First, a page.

TAMPA – The children in the folk dancing classes at Westchase Elementary School love to dance.
It is the hand holding, however, that they aren’t too crazy about.
Westchase, 9517 W. Linebaugh Ave., is hosting a night of folk dancing from 6 to 8 p.m. Feb. 27 that will include parents, teachers and anyone else who wants to have a good time on the dance floor. It’s been a huge success for the past 10 years at Westchase and is led by teachers Nancy Lewis and John King.
Lewis and King have put on such a show, along with the more than 40 classes they teach each week at Westchase, that they are now teaching workshops throughout Hillsborough County.
The students are getting used to different music as they promenade and do-si-do around the campus listening to tunes that sound like something out of Walt Disney World’s Liberty Square. King and Lewis participate with the children while shouting out instructions, sometimes singing along with the music.
And while they might not like holding hands, the first-graders who were preparing for the dance laughed and danced along for a half-hour during a recent chilly morning. The students line up boy-girl but that doesn’t last very long since partners switch every few moments.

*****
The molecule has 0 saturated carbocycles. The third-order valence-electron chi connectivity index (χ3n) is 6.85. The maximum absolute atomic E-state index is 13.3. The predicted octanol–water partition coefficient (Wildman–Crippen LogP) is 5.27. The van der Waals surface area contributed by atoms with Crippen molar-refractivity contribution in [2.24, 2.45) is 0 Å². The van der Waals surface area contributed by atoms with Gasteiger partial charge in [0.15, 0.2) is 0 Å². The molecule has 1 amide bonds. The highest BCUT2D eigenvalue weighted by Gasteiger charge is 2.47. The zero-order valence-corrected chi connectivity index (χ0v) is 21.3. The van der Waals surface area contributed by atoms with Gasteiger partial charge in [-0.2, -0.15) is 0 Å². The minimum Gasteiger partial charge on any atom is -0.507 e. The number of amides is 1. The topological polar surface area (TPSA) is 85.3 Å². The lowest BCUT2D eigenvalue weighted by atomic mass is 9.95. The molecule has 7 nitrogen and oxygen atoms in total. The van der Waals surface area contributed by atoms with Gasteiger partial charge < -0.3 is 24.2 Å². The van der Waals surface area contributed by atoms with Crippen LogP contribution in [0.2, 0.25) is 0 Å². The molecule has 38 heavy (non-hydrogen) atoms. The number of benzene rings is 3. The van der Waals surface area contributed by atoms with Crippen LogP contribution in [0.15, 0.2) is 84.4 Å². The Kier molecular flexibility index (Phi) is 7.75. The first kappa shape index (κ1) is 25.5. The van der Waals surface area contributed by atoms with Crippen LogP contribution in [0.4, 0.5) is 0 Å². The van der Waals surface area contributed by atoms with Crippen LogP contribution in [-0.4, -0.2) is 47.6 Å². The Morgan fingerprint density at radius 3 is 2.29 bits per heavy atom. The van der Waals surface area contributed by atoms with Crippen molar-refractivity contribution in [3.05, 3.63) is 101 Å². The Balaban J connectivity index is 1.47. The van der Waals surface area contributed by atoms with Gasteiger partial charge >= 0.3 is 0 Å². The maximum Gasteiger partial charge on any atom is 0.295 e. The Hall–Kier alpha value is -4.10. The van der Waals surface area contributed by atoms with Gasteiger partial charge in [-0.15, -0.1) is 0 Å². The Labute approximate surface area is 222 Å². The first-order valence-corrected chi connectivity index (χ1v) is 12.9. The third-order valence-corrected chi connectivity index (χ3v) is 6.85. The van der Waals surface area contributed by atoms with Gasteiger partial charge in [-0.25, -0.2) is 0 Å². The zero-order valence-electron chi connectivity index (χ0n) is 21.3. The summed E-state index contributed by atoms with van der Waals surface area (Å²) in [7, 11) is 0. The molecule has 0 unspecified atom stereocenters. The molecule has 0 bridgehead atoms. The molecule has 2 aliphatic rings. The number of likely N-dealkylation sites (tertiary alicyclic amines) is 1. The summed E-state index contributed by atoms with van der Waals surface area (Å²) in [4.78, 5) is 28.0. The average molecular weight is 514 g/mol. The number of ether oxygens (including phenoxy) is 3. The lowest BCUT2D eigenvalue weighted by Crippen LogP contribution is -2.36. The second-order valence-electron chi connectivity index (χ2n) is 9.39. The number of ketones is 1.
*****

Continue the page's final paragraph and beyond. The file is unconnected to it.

Two of the first-grade boys, Youssef Mribiha and Tony Serra, said they didn’t mind holding hands with the girls. In fact, they both smiled when asked.
Two of the girls, Ella Sennet and Nolie Le, had other thoughts.
“It’s gross,” Ella said. “I don’t want to hold hands.”
She was laughing when she said that as Youssef and Tony looked on, giggling.
Nolie just shook her head.
“They sweat and I don’t like it, but it’s fun.”
As the practice continued, it was hard to tell that any of the kids were unhappy. King said that, at first, all he was trying to do was to get the students to form a straight line, then a circle. With a week to go before their performance, the kids have learned to do much more than that.
There are three first-grade classes, alone, that take the lessons twice a week. All grades, from first through fifth, will be participating. The first-graders are just learning, but the fifth-graders know what they are doing.
“These kids are good,” King said. “It’s fun to expose them to this kind of music and dance. The parents look forward to it every year.”